A subdued sunset on Clear Lake petered out as clouds moved in over central Canada, bringing rain the next day. It is cool, and the mornings in late September welcome a sprinkling of frost over the brilliantly yellow leaves of the poplar and aspen (some trees already stripped clean by winds). Shrub berries, like red huckleberries, weigh heavy on branches just waiting for their demise in the stomach of a passing black bear.
A person named Grey Owl was sitting on a log, tending a small smoky fire by the lake. He is almost 130 years old (born the same year as my own father, 1888). Grey Owl was born Archibald Stansfeld Belaney at Hastings, England. He motioned to me to sit beside him and I did, rolling a chunk of worn log next to the flames.
The man, a self-proclaimed half breed, had lived much of his life with the Ojibway, and from them learned native habits and prejudices. But first, in 1925 he had moved to northern Quebec where he served as trapper and guide. There he met and married a young Mohawk girl, Gertrude Bernard (Anahareo). She helped change his lifestyle from trapper to world famous conservationist and author. When two beaver kittens were left orphaned because their mother had died in Grey Owl's traps, Anahareo convinced Grey Owl to rescue them. The two orphans were adopted and named McGuiness and McGinty.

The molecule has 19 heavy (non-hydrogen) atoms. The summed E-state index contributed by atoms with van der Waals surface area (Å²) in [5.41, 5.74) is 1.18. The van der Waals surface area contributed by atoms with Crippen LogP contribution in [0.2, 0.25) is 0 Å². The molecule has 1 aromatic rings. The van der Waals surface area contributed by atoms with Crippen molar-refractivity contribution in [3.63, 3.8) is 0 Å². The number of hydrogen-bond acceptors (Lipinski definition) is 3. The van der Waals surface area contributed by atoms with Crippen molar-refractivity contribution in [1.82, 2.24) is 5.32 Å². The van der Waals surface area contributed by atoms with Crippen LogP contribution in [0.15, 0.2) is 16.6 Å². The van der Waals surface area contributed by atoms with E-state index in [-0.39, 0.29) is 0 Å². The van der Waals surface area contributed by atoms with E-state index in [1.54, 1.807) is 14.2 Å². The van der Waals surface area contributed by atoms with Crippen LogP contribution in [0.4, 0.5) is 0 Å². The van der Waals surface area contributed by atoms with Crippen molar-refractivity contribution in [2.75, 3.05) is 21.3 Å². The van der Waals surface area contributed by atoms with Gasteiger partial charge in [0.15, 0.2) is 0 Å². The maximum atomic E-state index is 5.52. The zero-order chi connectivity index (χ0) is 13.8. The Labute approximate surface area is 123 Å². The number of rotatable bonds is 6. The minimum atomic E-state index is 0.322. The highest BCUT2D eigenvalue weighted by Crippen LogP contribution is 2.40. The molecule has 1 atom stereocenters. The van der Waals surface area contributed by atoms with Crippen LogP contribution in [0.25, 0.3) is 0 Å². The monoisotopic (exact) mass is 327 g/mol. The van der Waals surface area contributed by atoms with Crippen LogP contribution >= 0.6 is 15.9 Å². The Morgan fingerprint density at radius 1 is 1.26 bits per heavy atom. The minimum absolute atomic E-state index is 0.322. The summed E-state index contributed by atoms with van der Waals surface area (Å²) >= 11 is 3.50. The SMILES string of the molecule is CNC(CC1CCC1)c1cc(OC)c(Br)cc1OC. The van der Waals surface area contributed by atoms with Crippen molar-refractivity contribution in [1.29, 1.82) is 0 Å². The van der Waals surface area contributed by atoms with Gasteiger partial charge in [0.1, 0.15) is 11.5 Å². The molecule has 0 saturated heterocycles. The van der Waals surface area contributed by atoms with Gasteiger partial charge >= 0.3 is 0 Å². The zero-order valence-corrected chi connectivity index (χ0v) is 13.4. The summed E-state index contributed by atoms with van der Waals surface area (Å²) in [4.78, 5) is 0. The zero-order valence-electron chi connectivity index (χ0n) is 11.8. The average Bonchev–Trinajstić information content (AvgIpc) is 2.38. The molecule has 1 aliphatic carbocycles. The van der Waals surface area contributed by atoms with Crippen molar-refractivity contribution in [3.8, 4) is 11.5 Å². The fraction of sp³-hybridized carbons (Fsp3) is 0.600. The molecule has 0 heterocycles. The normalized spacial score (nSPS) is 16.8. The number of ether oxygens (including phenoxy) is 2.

The beavers are grown and long gone, he said with a twinkle and smirk, perhaps meeting the fate that he and Anahareo had spared them once.
Few beavers remain on the Riding Mountain plateau now. Grey Owl no longer wanders into the townsite of Wasagaming either, where he used to tell stories at the Wigwam Restaurant. When alive,